The Latino Americans: 500 Years of History initiative supports cultural heritage projects exploring Latino in Dodge City, Emporia, Newton, and Overland Park. Here, Miguel Morales of the Billington Library at Johnson County Community College reflects on the initiatives impact in Overland Park.
The fall focus for the Latino Americans project at Johnson County Community College in Overland Park centered on education.
Partnering with the college’s annual Diversidad Conference, the Billington Library screened an episode of the PBS documentary, “Latino Americans: 500 Years of History.”
Peter Haney, Assistant Director for the Center for Latin American & Caribbean Studies at the University of Kansas, moderated the post-screening discussion.
Latino Americans: 500 Years of History is part of an NEH initiative, The Common Good: The Humanities in the Public Square, which is designed to demonstrate the critical role humanities scholarship can play in our public life. The nationwide public programming initiative supports the exploration of the rich and varied history and experiences of Latinos, who have helped shape the United States over the last five centuries and who have become, with more than 50 million people, the country’s largest minority group.
The screening and discussion served as a starting point for all the conference workshops and the keynote speaker’s presentation.
The Billington Library’s initiative also supports an oral history project. Two of the conference participants shared their experiences as educators living in the Midwest.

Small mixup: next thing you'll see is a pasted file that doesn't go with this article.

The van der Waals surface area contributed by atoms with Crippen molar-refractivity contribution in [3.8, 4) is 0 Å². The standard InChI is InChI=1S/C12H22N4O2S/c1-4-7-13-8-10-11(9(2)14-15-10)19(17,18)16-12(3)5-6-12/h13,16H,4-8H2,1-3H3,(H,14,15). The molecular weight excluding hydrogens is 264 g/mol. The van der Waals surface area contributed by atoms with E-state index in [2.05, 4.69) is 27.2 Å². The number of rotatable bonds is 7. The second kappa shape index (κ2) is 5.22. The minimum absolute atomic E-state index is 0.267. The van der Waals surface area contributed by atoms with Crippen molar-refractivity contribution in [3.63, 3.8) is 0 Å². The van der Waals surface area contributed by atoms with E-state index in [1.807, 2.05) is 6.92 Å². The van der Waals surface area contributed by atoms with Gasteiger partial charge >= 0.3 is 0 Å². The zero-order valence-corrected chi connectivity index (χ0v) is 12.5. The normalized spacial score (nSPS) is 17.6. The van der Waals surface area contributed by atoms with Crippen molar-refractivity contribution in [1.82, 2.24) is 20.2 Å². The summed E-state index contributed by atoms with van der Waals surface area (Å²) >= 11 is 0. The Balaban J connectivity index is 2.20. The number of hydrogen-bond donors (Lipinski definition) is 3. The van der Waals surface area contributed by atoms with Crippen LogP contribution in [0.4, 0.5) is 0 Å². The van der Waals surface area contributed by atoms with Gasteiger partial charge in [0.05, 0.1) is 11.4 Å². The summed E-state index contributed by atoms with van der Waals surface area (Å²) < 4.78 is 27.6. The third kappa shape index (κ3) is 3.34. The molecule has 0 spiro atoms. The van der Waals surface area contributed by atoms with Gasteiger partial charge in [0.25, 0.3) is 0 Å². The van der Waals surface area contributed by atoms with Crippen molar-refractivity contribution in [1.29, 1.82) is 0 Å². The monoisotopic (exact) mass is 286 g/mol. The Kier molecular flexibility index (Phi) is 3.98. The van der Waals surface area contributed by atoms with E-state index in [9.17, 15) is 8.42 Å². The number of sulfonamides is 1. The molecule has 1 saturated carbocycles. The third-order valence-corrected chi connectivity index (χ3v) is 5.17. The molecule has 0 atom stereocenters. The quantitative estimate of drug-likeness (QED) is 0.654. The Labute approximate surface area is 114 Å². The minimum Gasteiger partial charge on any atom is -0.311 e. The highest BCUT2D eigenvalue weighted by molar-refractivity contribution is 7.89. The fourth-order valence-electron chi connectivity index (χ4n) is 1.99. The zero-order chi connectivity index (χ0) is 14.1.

Art Gutierrez, a member of the Emporia Board of Education, spoke about the pride he feels as an educator and as a Latino at the spring graduation ceremony. He reflected on the significance of the ceremony when he, a Latino school board member, shakes the hands of a Latino graduate.
“I think it’s important for them to see another Hispanic member on that stage to know that’s possible, to encourage them and inspire them,” he said, “it’s how I give back to my people.”
Gutierrez also spoke of the growing presence of Latinos in the Midwest
“We’re everywhere and I think if you have the chance to be everywhere, that’s great,” Gutierrez said, “but if you’re looking for a place [to settle] the Midwest is a great place to be. I would encourage anybody, especially Hispanic people, to investigate it.”
Elva Medina, counselor at Shawnee Mission North High School, decided to go to college after going to work with her father on ‘Take Your Daughter to Work’ day. Her father was a farm laborer.
“I remember my dad waking me up at 4:30 in the morning to get in a van,” She said. “I didn’t make it through the whole day because it was too hot.”
Medina said she made up her mind that day to finish high school and to go to college.
The stories collected and shared would not have been possible without the support and guidance from the Kansas Humanities Council.
For the next Latino Americans screening in April, the Billington Library will partner with the Johnson County Library and the Latino Writers Collective. After the screening and discussion, members of the Latino Writers Collective will help participants document their own stories. Emphasis will be on collecting stories from and about the 1951 flood that devastated the Latino community in Kansas.
The Latino Americans: 500 Years of History initiative is supported by a grant KHC received from the National Endowment for the Humanities and the American Library Association.